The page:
On February 7, 2024, the IRS announced it would continue its Pre-Examination Retirement Plan Compliance Program pilot with the Pre-Examination Compliance Pilot 2.0. The pilot program aims to enhance tax compliance for retirement plans by allowing plan sponsors to identify and address issues before their retirement plans are subject to a full-scale examination.

If selected for the pilot program, plan sponsors will receive a notice from the IRS that their retirement plan has been chosen for an examination and that, if they choose to respond, they have 90 days to perform an internal review to determine whether the retirement plan’s documents and operations meet current tax requirements. The plan sponsor will then present their findings in response to the IRS and the IRS will determine whether a full-scale or limited examination is still warranted. The initial Pre-Examination Compliance Program resulted in a 72% response rate from plan sponsors.

In the event a plan sponsor’s internal review reveals an issue in the retirement plan’s documents or operations that is eligible for correction through the Employee Plans Compliance Resolution System (EPCRS), the plan sponsor may make such corrections through either the self-correction program of the EPCRS, which does not incur fees from the IRS, or the voluntary compliance program of the EPCRS, which is subject to the voluntary correction program fee structure. Additionally, if an issue is revealed that is not eligible for correction through the EPCRS, the plan sponsor may still submit a request for a closing agreement to the IRS, and the IRS will use the voluntary correction program’s fee structure to determine the amount owed under the closing agreement, which may result in considerable cost savings when compared to fees and penalties assessed in a full-scale examination that reveals the same issue.

With the continued rollout of the Pre-Examination Retirement Plan Compliance Program, the IRS aims to collaborate with plan sponsors to address discrepancies early, streamline the examination process, and reduce the taxpayer burden resulting from full-scale examinations of retirement plans.

Bottom Line: If you or your organization receives notice of an audit of your retirement plan by the IRS and is provided the opportunity to participate in the Pre-Examination Retirement Plan Compliance Program, expediently conducting an internal review and replying to the notice within the 90-day window could save your organization both time and money.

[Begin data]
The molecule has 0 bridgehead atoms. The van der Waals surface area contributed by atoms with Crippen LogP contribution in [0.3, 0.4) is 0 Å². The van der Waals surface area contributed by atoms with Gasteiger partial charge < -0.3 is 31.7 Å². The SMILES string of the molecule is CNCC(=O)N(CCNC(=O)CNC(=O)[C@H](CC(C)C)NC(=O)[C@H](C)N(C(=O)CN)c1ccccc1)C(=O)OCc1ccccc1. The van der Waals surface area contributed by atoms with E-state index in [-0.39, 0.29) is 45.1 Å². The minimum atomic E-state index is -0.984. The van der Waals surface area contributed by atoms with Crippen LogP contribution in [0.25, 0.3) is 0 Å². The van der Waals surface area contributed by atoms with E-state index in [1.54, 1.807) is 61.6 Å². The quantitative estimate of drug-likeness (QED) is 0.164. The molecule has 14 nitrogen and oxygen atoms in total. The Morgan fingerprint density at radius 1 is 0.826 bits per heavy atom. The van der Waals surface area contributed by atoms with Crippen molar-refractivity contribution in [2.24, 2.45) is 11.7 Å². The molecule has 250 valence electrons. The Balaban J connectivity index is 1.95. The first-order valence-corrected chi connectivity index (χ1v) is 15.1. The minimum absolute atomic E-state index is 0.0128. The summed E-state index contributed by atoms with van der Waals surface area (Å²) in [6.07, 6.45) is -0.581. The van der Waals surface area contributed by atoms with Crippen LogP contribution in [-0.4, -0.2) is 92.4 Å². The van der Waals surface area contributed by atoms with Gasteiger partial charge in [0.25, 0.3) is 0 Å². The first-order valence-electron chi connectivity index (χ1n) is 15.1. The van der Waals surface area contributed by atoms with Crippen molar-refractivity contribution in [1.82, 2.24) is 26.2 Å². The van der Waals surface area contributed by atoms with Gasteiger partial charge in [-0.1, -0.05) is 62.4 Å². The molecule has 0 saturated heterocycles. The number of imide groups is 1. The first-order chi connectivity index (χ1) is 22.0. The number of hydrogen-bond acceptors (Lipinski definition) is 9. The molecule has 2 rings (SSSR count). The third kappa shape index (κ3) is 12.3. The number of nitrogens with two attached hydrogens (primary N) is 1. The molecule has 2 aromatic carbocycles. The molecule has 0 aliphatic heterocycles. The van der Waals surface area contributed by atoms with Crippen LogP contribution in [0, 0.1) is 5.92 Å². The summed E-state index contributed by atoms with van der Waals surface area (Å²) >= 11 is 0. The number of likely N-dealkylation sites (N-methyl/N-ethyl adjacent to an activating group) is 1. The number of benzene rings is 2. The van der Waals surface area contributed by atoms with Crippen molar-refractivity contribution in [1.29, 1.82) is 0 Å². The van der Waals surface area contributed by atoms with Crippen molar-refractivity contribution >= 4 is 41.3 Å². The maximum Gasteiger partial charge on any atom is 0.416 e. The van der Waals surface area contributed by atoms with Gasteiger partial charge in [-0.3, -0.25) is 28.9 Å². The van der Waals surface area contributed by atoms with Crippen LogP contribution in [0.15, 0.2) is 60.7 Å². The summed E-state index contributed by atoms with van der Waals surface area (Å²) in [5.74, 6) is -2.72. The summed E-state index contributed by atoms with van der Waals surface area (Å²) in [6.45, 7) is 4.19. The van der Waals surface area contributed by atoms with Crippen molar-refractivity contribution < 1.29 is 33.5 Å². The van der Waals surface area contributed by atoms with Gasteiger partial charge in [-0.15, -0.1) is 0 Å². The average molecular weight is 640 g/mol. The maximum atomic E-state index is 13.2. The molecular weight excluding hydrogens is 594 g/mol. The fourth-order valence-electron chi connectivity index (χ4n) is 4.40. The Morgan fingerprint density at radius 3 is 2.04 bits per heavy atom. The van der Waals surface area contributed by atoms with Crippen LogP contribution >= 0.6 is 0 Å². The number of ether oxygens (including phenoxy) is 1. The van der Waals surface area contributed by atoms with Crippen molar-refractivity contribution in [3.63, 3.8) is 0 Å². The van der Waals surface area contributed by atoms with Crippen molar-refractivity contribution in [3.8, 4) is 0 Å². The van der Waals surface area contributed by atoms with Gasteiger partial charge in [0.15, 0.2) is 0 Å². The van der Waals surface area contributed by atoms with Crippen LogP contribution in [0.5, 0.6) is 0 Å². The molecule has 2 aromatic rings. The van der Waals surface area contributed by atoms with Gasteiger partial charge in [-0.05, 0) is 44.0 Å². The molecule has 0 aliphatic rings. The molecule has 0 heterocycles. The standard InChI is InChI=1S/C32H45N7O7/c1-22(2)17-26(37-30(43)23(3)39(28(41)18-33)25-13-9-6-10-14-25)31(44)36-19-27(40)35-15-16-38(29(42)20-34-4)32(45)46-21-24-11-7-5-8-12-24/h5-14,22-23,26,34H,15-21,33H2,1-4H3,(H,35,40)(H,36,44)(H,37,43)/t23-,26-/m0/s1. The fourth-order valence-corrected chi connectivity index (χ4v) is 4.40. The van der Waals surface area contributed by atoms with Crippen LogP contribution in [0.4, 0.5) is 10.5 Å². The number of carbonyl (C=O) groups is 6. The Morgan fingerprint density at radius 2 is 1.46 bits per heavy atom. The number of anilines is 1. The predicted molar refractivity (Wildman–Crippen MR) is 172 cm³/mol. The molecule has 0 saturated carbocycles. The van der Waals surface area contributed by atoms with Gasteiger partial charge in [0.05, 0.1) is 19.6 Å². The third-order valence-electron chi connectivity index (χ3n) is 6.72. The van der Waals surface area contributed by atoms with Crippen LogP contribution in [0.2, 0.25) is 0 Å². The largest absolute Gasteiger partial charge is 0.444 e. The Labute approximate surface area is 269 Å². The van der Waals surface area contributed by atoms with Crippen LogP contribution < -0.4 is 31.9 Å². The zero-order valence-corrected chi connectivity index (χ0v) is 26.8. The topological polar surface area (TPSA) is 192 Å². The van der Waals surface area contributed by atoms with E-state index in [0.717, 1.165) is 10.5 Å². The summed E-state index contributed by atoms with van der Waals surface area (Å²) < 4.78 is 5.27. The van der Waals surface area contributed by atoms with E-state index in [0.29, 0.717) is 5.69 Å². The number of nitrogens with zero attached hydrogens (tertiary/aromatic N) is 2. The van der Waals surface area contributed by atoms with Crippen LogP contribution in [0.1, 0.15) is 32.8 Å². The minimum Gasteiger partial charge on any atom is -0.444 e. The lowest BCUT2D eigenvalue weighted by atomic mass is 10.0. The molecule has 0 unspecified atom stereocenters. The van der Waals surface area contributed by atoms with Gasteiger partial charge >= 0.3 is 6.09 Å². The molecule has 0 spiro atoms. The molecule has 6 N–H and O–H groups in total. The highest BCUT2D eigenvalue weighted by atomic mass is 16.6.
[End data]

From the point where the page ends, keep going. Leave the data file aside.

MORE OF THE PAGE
For more information or any questions regarding plan compliance and operations please contact Matt Secrist or Amelia Trefz.

In a sale of the assets of a business (or a sale of stock that is treated as a sale of assets), the buyer and the seller must allocate the consideration paid among the business’s assets, including goodwill, and report it to the IRS on Form 8594. This allocation must be made using the residual method. Under the residual method, the business assets are allocated among seven classes in order of priority from Class I to Class VII. 

Consideration is allocated to the value of the assets of a class. Any residual purchase price is allocated to the next class in order and so on, beginning with Class I -cash and cash equivalents, then Class II – actively traded personal property, Class III – mark to market assets, Class IV – inventory, Class V – all assets not in included in any other class, Class VI – all Code section 197 intangibles (other than goodwill or going concern value), and Class VII – goodwill and going concern value.  In recent years, bonus depreciation has increased the stakes concerning the classification of assets since buyers have greater motivation to allocate to personal property, which is generally adverse to sellers’ interests.   A seller prefers to allocate the purchase price to goodwill, which is taxable at a capital gains rate, but goodwill must be amortized over 15 years. By comparison, a buyer prefers to allocate to Class V assets, which may be 60% deductible in the sale year but taxable to the seller at ordinary income rates to the extent of depreciation recapture.

However, there is no requirement that a buyer and seller agree on the purchase price allocation. If the parties agree in writing on the allocation, their agreement will generally be binding on them but not on the IRS. Parties typically agree on an allocation of purchase price in the purchase agreement. This agreement is ideal given the concern that inconsistency in reporting may attract scrutiny in an IRS audit. However, that concern should be mitigated if you are confident in your numbers.

Bottom Line: In situations where the buyer and seller cannot agree on a purchase price allocation, each party has the option of allocating and reporting as they deem appropriate.

“Here is a test to find whether your mission on earth is finished— If you’re alive it isn’t.” — Richard Bach.

By making a Section “83(b) election,” an employee can defer until sale the tax associated with the receipt of restricted stock as well as convert ordinary income on the stock to capital gain. Consequently, the consequences of missing the deadline for the election are fairly dramatic. The Section 83(b) election must be filed with the IRS within 30 days of receipt of the stock. With such a short timeline, as you might expect, these elections sometimes are missed.

Simply canceling and re-issuing the restricted stock would likely not be respected by the IRS absent some change in terms and circumstances with respect to such stock. See CCA 199910010. However, depending on the circumstances, there may be ways to mitigate the adverse tax consequences of a missed 83(b) election.

  1. The restricted stock grant could be canceled and stock options (in particular